Many associate these obstacles with gender and race, as opposed to factors such as lack of ability and management skill at a higher level. Despite all of the achievements made by women in Japan, it is still a common stereotype in the country that women as leaders are perceived negatively. As a male-dominant society, it is common perception that women are followers or supporters of these men and this may hinder some women’s view of themselves as leaders when aiming for such high positions. This perception is intensified by not only the lack of strong women role models for young Japanese females, but also by the unspoken partiality present in promotion decisions which often result in less effective use of the best talent in organisations (Robinson and Dechant, 1997). This implies that many work places often prefer to use a male employee to do the job over a more qualified female employee as a result of this culture. It is suggested that organising the strategy of positioning fairly between genders directly correlates with the company’s productivity, and therefore, profit levels.

Cox and Smolinski (1994, p. i) demonstrate “Organization which excel at leveraging diversity, including the hiring and advancement of women and which provide overall climate of equal opportunity to contribute, should experience better financial performance”. For instance, Recent research conducted by Forbes show that women influence over 70% of retail choices, which implies that input from women employees in the marketing industry is crucial (Brennan, 2015). Due to the low levels of female workers in many businesses, corporations are likely to not make as much profit in a male-dominant group versus a mixed gender group as the latter group’s range of ideas would be broader, casting a “wider net” on consumers. Gender diversity supports the quality of group decision-making, encourages productivity growth and improves innovation (Hewlett et al., 2013). It can be considered that challenging the policies and practices of the current Japanese HRM system can prove to be beneficial for all parties by helping organisations hire highly talented women and therefore improve the attitude and culture associated with the gender inequality prevalent in Japan.

In order to achieve this equality, a business needs to view it as essential as achieving organisational goals. It is considered to be a good practice for an HRM of a company to strategically manage a firm in such a way so that opportunity is equally divided amongst male and female co-workers in every aspect of the business policy, as opposed to using percentage of female workers as a statistic to flaunt (Davidson and Burke, 2000). The tradition of mainly hiring Japanese employees in organizations is likely to start to diversify for global workforces as they must learn to adapt to not only the declining population and society of the nation, but also the rapid growth in global market interest. In order to accommodate client’s needs around the globe and promote diversity management strategies, tactically managing all the variation of the corporations’ staff is a vital option. Managing this kind of diversity is seen as a proactive approach (Babalola & Marques, 2013), which encourages a heterogeneous workforce (Casio, 1998). The ultimate aim of this method is to maximise the benefits of diversity and employee talent, while at the same time minimising any potential disadvantages that may occur (Cos, 2993). However, Homogeneous societies, male-dominated cultures, centralized, unique and ethnocentric management styles present a difficult starting point for Japanese to meet the demands of global talent and severe challenges for attaining and integrating foreign labour.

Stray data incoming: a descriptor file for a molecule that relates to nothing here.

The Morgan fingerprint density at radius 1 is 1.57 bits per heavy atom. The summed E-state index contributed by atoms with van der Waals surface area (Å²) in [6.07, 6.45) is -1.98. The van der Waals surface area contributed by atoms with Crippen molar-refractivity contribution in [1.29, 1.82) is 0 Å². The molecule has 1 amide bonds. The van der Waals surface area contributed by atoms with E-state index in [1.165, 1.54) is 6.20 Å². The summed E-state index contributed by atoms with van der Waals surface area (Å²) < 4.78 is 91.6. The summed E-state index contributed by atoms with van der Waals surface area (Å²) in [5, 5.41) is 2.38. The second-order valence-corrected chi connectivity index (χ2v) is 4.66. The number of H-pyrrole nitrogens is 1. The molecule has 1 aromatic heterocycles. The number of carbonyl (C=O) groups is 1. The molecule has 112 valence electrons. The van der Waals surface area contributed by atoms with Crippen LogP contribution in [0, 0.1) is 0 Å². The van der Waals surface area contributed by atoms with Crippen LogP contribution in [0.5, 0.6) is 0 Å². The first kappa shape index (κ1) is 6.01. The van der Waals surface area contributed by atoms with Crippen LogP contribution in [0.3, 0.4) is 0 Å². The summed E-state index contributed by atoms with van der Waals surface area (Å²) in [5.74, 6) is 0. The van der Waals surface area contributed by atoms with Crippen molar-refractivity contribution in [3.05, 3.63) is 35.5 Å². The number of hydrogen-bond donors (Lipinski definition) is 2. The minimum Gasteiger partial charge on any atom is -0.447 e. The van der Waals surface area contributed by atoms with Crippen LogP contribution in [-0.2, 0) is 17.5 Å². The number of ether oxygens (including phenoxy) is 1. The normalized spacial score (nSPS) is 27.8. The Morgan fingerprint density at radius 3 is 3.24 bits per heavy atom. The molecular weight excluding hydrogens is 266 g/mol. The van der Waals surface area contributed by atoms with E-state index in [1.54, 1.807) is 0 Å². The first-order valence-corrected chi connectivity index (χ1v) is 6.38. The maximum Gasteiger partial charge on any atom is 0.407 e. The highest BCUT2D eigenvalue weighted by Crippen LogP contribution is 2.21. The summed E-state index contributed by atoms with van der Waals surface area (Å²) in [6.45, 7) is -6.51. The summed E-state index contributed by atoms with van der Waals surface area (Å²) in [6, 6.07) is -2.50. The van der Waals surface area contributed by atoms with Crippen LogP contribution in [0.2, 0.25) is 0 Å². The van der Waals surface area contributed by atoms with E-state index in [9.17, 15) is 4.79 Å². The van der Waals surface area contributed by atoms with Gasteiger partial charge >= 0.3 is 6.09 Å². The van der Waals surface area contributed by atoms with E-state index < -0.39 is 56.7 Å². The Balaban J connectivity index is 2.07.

This trait of the Japanese society and internal labour market has been a pivotal idea as it is based on appealing to new graduates and intending to keep them with the company for long length such as until retirement. In this keystone system of the Japanese corporate world (Brinton, 1993; Ono, 2010), employers spend time and resources in hiring, training and retaining employees in hopes that they will stay with the company on the long run helping them chisel the staff according to exactly what the company require. In return, employees receive a role-specific skillset that can’t be transferred to other firms but are highly valued in their current organisation (Dore, 1973; Lincoln and Kalleberg, 1985; Aoki, 1988). This system, which is based on shared commitment, has been one of the explanations of Japan’s competence and productivity until the Japanese economic crisis (Brinton, 1993). Although, after the economic crisis of the 90s, Japan has attempted to adapt more international trends of practice, this system of “lifetime employment” has been set deeply into the work life of the country and has remained stable throughout recent years, i.e. still recruiting Japanese nationals who are predominantly men in their early 20s (recent graduate age) (Krook, 2017). As a result, the country is still known to be one of the least diverse countries of the industrialised nations with 99% of the country’s population being ethnically homogenous (Cooke and Kim, 2017). Although the number of working foreigners in Japan has more than doubled in the past decade to 1.3 million, this figure still remains below 2 percent of the labour force, compared with 13 percent in Britain and 39 percent in Singapore in 2017 (Hayakawa, 2018). Nevertheless, the country is aiming towards a more culturally rich society by various new policies and legislations. One example is the approval of a new law that will let in as many as half a million foreign workers into Japan by 2025 by Prime minister Shinzo Abe. Many have voiced this new legislation as the “end of Japan’s traditional opposition to large-scale immigration” ( ).